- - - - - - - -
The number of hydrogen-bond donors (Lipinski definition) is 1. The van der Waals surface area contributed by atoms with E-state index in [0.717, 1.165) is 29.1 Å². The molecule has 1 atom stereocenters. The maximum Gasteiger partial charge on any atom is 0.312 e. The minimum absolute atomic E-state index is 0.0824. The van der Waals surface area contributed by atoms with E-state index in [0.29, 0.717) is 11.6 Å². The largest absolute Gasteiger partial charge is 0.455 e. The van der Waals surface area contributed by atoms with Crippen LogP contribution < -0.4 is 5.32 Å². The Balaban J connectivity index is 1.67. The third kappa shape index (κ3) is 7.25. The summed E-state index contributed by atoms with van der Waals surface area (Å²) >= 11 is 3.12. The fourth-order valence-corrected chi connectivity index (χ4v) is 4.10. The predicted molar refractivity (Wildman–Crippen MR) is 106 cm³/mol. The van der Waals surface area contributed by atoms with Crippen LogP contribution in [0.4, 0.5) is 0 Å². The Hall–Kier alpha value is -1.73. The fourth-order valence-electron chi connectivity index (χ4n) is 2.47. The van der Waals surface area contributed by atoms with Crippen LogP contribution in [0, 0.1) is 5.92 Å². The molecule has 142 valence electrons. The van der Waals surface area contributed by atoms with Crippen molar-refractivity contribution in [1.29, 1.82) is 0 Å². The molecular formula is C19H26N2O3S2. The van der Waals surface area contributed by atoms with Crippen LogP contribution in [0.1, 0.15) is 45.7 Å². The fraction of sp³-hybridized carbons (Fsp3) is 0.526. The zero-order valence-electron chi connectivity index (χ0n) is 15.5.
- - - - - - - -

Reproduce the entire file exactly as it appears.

The number of hydrogen-bond donors (Lipinski definition) is 1. The van der Waals surface area contributed by atoms with E-state index in [0.717, 1.165) is 29.1 Å². The molecule has 1 atom stereocenters. The maximum Gasteiger partial charge on any atom is 0.312 e. The minimum absolute atomic E-state index is 0.0824. The van der Waals surface area contributed by atoms with E-state index in [0.29, 0.717) is 11.6 Å². The largest absolute Gasteiger partial charge is 0.455 e. The van der Waals surface area contributed by atoms with Crippen LogP contribution < -0.4 is 5.32 Å². The Balaban J connectivity index is 1.67. The third kappa shape index (κ3) is 7.25. The summed E-state index contributed by atoms with van der Waals surface area (Å²) >= 11 is 3.12. The fourth-order valence-corrected chi connectivity index (χ4v) is 4.10. The predicted molar refractivity (Wildman–Crippen MR) is 106 cm³/mol. The van der Waals surface area contributed by atoms with Crippen LogP contribution in [0.4, 0.5) is 0 Å². The Hall–Kier alpha value is -1.73. The fourth-order valence-electron chi connectivity index (χ4n) is 2.47. The van der Waals surface area contributed by atoms with Crippen LogP contribution in [0, 0.1) is 5.92 Å². The molecule has 142 valence electrons. The van der Waals surface area contributed by atoms with Crippen molar-refractivity contribution in [1.29, 1.82) is 0 Å². The molecular formula is C19H26N2O3S2. The van der Waals surface area contributed by atoms with Crippen LogP contribution in [0.1, 0.15) is 45.7 Å². The fraction of sp³-hybridized carbons (Fsp3) is 0.526. The zero-order valence-electron chi connectivity index (χ0n) is 15.5.